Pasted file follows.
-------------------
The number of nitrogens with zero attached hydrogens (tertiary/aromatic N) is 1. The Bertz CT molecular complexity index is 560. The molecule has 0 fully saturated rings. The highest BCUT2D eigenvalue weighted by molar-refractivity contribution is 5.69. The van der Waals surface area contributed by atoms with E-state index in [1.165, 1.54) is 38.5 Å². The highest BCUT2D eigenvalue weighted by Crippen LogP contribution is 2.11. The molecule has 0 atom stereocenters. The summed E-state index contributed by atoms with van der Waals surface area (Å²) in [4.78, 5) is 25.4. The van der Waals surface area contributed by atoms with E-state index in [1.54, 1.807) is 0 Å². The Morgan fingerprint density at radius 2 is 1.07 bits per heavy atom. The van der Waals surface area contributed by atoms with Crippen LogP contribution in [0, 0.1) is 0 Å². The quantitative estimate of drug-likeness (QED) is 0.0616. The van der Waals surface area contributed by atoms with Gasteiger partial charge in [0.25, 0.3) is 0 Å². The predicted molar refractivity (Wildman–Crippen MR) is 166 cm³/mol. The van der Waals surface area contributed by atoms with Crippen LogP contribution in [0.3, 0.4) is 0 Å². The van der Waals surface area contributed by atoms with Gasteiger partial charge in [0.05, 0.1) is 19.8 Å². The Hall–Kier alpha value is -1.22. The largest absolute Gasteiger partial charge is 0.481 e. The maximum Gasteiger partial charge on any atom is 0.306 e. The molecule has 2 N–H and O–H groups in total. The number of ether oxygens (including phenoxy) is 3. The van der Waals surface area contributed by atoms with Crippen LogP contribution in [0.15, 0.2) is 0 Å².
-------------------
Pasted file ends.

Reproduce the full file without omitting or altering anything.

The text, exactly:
The number of nitrogens with zero attached hydrogens (tertiary/aromatic N) is 1. The Bertz CT molecular complexity index is 560. The molecule has 0 fully saturated rings. The highest BCUT2D eigenvalue weighted by molar-refractivity contribution is 5.69. The van der Waals surface area contributed by atoms with E-state index in [1.165, 1.54) is 38.5 Å². The highest BCUT2D eigenvalue weighted by Crippen LogP contribution is 2.11. The molecule has 0 atom stereocenters. The summed E-state index contributed by atoms with van der Waals surface area (Å²) in [4.78, 5) is 25.4. The van der Waals surface area contributed by atoms with E-state index in [1.54, 1.807) is 0 Å². The Morgan fingerprint density at radius 2 is 1.07 bits per heavy atom. The van der Waals surface area contributed by atoms with Crippen LogP contribution in [0, 0.1) is 0 Å². The quantitative estimate of drug-likeness (QED) is 0.0616. The van der Waals surface area contributed by atoms with Gasteiger partial charge in [0.25, 0.3) is 0 Å². The predicted molar refractivity (Wildman–Crippen MR) is 166 cm³/mol. The van der Waals surface area contributed by atoms with Crippen LogP contribution in [0.3, 0.4) is 0 Å². The van der Waals surface area contributed by atoms with Gasteiger partial charge in [0.05, 0.1) is 19.8 Å². The Hall–Kier alpha value is -1.22. The largest absolute Gasteiger partial charge is 0.481 e. The maximum Gasteiger partial charge on any atom is 0.306 e. The molecule has 2 N–H and O–H groups in total. The number of ether oxygens (including phenoxy) is 3. The van der Waals surface area contributed by atoms with Crippen LogP contribution in [0.15, 0.2) is 0 Å².